The present study did not identify intersex clients within the sample, and while 20 sex and/or gender diverse clients were identified, specific qualitative and quantitative analysis in relation to this group are yet to be undertaken. The project does however provide some illuminating findings in relation to risk and protective factors specific to GLBQ clients, and the nature of factors’ mediating roles in mental health and illness. 

Key findings were provided in the main messages above. 

Implications for policy makers and funders are as follows: 

In recognition of the high prevalence rates and impacts on vulnerable groups and the specialist needs of specific sub-populations, funders including governments at all levels in policy and service funding would be well placed to set key targets and outcomes to “close these gaps”. It is common practice for tender responses and contract requirements with community providers to enshrine requirements to ensure the appropriate knowledge, competency, engagement and servicing of vulnerable groups. Two examples include Indigenous Australians and our culturally and linguistically diverse communities. This could very easily be expanded within policy to include the GLBQ community in, for example:

  1. the collection and reporting of service data as a measure of ability to engage with and provide services to this community
  2. tender and service agreements which ensure all staff have Queer Affirmative training and all aspects of provider operations are Queer sensitive. 

While we have seen some efforts to support mainstream organisations through training and the use of QA type processes, they may well be too cumbersome for organisations – it needs to be incremental and achievable or organisations will give up. 

This research calls for a recognition and commitment to fund specialist evidence-based or informed public health responses for this community beyond the many important initiatives to reduce homophobia. It needs to be understood that it will take substantial time for these efforts to achieve population level outcomes, however, that there are a number of urgent efforts which, if funded, could make considerable ground to reduce prevalence rates, and assist in early identification and intervention, therefore lessening the disabling effects of depression and anxiety. These efforts could include:  

  1. additional funding of research to expand our knowledge of the relationship between these risk and protective factors such as a trial of the ‘GLBQ Screening and Outcome Tool’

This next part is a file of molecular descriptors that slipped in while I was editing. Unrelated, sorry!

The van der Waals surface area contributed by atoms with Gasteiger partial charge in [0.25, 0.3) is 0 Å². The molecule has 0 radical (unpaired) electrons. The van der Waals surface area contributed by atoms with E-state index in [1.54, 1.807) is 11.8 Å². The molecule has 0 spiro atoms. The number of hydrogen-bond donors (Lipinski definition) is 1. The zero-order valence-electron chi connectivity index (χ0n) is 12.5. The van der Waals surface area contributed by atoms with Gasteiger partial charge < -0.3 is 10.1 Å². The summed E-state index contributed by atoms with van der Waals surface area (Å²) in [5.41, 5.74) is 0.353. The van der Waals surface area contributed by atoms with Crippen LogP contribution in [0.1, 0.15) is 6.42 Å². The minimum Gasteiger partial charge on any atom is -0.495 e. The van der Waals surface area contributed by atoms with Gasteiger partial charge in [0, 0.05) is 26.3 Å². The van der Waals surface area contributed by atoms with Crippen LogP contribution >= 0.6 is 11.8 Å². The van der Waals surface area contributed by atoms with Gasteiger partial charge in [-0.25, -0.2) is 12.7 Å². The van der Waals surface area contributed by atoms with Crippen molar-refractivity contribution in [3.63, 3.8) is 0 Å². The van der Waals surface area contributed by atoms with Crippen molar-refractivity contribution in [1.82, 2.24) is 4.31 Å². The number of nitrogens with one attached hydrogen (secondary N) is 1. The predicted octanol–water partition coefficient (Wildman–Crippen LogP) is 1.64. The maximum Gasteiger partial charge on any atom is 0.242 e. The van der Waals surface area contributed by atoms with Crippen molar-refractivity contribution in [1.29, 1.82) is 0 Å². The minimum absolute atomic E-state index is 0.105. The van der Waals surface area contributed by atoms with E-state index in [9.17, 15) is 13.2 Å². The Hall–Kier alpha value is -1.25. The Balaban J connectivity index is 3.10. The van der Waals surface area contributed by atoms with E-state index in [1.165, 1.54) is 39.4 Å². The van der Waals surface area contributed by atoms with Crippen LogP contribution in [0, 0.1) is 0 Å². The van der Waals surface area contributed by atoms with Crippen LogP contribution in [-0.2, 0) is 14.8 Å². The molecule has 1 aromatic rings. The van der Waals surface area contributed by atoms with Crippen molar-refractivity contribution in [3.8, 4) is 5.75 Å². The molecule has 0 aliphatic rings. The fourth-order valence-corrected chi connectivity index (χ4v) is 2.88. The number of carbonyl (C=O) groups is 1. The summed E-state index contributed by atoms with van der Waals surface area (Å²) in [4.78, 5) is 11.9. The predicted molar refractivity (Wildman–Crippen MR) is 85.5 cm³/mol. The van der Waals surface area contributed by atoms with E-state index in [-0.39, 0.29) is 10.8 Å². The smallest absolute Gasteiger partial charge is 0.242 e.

2. trial of clinical interventions which are able to address both common and unique risk and protective factors for mental health within this community
  3. funding for specialist parenting and family support services
  4. expansion of existing fledgling peer support models within clinical interventions to address increased social isolation and support network, and connection to other queer identified or questioning individuals.

Implications for practice and services are as follows:

  • The importance of family of origin connection and support for ‘coming out’/questioning transition and sexual identity more generally, and the need for further specialist Family Support Services (e.g. for families who have a child/young person or other loved one who is questioning their gender/sexual identity, and families coming to terms with their family members’ difference, as well as upstream parenting education in relation to supporting children’s resilience capacity prior to ‘coming out’). 
  • Current evidence-based treatments which address cognitive factors regarding depression and social connection appear important, with appreciation for added complexities, along with the inclusion of interventions which address GLBQ unique factors 
  • The importance of Queer Cultural Competency (for queer-identified and queer-friendly practitioners and queer-affirmative services) to ensure GLBQ unique factors are attended to, while recognising GLBQ clients may present with concerns similar to the general population and common risk factors, therefore the need for mental health and other practitioners to attend to both common/mainstream and ‘GLBQ unique’ risk and protective factors
  • The need for further social campaigns to address stigma and discrimination, particularly within young people, as well as ignorance and discrimination within health, mental health and family services and professionals working in these fields
  • The need for greater social support as vital protective factor during the ‘coming out’ transition, via families and services
  • The need for data collection processes regarding sex, gender and sexual identity diversity requiring expanding and clarification for recording and assessment purposes
  • The importance of specialist trauma-informed assessment and interventions which take into account the effects of trauma on development of gender and sexual identities.

Download the final report

Stay in touch with us

Sign up below for regular emails filled with information, advice and support for you or your loved ones.

Sign me up